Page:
And those Italians (my people) are so smart...
Clear bottle is for spring water.
Green bottle  is sparkling water (San Pellagrino)

It's easy to say that it has been awfully hot and humid here in Philadelphia.  And, in the back of my mind, all I can hear is my sainted mother saying, "Drink some water if you want to cool off."  I grew up in a generation where, if you wanted water, you got a glass, turned on the faucet, and drank some water.  Easy.  Done.

But today, you are easily assaulted at the grocery store with a plethora of beverages that are generally primary colored, artificially sweetened, or riddled with sugar.  What to drink is still the question.  And the answer still remains, water.  For some strange reason, though, I cannot drink it from the tap.  And even though I've purchased all sorts of filters and devices, I feel as though it is okay to indulge with bottled water. I know, I know, it isn't good for my carbon footprint, but I do recycle.  I buy clothing from the thrift shop.  And I make a lot of soup which tells you that I really recycle.  It balances out, right?

Two things that I love.  One is Italian natural spring water. Acqua Panna is my preferred favorite.  Chilled in a glass bottle, what could be better.  And not to worry, because I will fill an empty bottle with tap water, place it on ice, and use it as "back up" to the sacred Acqua Panna.

And the other thing I love, love, love? Sun tea.  I still have a stash of Paromi tea from my Whole Foods Market days, and will soon venture to loose teas (more cost effective).  I make 6-8 jars of sun tea per week.  Different flavors, so I am not bored with a half-gallon of one monotonous flavor.  And making it in jars makes it very portable.  I also think that my coolness factor goes up, because let's face it, how good does drinking tea from a recycled glass jar look?

This goes back to my Mother, who was always right.  Drink the water.  Simple as that, just drink the water.

Tuesday, July 31, 2012

Atsa Nice Pizza Pie...

Whole Wheat Salad Pizza
Garnished with Oil-free Sundried Tomatoes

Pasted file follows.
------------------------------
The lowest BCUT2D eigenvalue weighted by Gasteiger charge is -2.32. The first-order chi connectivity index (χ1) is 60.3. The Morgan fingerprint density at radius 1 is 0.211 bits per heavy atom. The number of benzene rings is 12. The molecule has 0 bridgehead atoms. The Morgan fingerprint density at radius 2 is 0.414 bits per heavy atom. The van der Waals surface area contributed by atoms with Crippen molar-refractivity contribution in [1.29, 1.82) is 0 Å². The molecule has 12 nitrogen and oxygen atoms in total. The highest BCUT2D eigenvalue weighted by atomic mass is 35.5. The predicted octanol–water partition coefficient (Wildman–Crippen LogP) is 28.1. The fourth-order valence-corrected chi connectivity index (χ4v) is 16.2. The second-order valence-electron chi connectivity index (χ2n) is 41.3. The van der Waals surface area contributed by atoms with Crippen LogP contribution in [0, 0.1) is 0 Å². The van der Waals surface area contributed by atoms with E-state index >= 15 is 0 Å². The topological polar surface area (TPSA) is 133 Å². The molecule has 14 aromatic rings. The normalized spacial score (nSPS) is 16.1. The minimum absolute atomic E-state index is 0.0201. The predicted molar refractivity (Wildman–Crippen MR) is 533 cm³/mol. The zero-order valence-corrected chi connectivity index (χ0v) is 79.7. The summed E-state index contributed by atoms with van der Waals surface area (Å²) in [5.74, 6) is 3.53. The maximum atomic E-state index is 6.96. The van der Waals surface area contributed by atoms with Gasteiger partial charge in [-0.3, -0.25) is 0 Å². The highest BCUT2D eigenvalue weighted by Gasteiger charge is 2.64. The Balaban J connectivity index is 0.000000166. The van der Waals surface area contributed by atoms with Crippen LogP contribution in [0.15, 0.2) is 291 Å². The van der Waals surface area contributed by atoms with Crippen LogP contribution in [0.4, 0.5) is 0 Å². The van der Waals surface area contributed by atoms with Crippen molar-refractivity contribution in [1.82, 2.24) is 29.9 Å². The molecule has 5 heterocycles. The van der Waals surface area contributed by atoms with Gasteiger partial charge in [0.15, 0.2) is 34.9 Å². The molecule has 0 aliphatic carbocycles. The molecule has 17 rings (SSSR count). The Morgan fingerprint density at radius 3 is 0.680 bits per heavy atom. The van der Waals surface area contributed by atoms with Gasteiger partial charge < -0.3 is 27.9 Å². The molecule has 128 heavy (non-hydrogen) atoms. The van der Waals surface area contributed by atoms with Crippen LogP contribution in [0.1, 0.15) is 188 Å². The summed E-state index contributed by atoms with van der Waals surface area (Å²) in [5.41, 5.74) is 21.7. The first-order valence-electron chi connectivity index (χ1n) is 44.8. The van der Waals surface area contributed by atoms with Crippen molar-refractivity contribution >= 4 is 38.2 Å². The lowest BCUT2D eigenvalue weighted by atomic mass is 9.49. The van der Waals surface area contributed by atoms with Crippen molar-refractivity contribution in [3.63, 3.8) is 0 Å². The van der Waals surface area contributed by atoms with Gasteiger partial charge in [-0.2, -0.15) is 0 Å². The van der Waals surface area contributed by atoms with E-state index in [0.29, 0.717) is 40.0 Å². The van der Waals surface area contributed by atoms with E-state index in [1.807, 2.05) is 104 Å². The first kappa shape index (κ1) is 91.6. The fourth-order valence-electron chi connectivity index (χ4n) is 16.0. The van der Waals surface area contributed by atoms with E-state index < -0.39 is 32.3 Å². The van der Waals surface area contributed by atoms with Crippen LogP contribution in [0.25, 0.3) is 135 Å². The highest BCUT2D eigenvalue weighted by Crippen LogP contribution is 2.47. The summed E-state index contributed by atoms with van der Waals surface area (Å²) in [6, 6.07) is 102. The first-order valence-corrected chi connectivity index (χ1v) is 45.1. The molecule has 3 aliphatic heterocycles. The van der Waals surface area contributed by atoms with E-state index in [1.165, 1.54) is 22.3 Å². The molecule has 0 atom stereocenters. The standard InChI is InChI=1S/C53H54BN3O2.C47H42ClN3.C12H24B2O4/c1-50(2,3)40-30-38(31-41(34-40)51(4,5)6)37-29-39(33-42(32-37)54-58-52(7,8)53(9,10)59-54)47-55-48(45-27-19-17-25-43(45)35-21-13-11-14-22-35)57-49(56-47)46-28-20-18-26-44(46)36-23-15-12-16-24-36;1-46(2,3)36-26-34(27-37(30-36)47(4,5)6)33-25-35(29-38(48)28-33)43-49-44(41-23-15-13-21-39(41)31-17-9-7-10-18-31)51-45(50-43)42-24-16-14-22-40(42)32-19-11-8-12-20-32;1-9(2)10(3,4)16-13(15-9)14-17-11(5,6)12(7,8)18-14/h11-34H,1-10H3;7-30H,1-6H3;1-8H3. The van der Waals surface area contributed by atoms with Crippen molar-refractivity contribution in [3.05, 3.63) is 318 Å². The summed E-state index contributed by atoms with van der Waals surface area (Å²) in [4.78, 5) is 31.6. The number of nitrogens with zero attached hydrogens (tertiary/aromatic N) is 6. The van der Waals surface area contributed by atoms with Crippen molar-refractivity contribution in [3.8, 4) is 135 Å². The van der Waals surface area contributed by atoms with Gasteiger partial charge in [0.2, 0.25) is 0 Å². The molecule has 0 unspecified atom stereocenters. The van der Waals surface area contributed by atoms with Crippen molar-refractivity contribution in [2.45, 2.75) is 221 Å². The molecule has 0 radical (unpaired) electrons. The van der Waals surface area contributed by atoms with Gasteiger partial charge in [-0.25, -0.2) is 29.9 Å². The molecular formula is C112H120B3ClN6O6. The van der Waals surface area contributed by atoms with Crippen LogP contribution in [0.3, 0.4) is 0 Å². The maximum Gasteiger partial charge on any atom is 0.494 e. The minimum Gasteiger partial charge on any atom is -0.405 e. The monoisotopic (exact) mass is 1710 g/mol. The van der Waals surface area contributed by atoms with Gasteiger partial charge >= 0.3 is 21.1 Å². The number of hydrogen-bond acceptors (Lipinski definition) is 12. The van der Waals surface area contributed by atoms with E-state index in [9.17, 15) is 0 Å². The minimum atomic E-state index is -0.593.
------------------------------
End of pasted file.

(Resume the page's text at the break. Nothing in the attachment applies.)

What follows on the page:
When I was a little girl, my family and I lived atop my grandparents' Italian restaurant. It was called Luigi's...which was my grandfather's name. At the height of his career, he was about the age that I am now. He was an amazing chef, and most well-known for his pizza.

I'd like to think that when other four year olds were mingling in nursery school, my sandbox was Luigi's. I learned to set a banquet table when I was a pre-schooler's age. And, I used to love and watch Grandpa make his pizzas.

So much of who I am stems from those early years at Luigi's Restaurant...my love of food and people, and my ability to cook without cookbooks.  I invent things all the time, and never make the same thing the same way twice, ever.  Luigi's was my grandfather's restaurant.  And, we lived on the second floor.

Luigi's was my sandbox, so to speak.  When other pre-schoolers were hanging with Miss Francis from Ding-Dong School, I was using Luigi's as my play area.  It's where I learned to set a banquet table, run orders, fold napkins, and greet guests.  It's also where I loved to watch my Grandfather make pizza, lots of it, too!

As a low-fat vegan, you can never go wrong with pizza.  A few years ago on a trip to Rome, I was impressed with the thin and bubbly crust used in their pizza presentation.  As I read more about pizza, you can go to Naples and find that they make a "pie" as my Grandfather used to call them, and simply put a marinara sauce on top, then bake it.  When it comes out of the oven...you throw a salad on top...and presto, you have a nice "pizza pie."

In my plant-strong, low-fat vegan world here's what you can do to create a healthy pizza.  I make a whole wheat dough (I fiddle with it, so don't ask for a recipe), and somehow, it comes out nicely.  Sprinke a generous amount of your favorite low-fat tomato sauce...and cook it on a pizza stone.  I usually throw some corn meal on the bottom of the dough...adds authenticity to the crust.  You can also use Ezekiel tortillas, they make an awesome pizza base!

When the pizza comes out of the oven, I throw a big tossed salad on top, and without adding oil, enjoy a magnificient creation of delicious-ness.  You won't miss any cheese, meat, or anything, because this is just plain delicious, clean eating.

I do not use Daiya cheeses...they are laiden with oil.  I may as well drink a cup of oil instead of using the Daiya.  You don't need the "fake" cheese. 

Nothing fake here, only delicious pizza that makes me think of Luigi Montaruli, who was a real stand-up guy.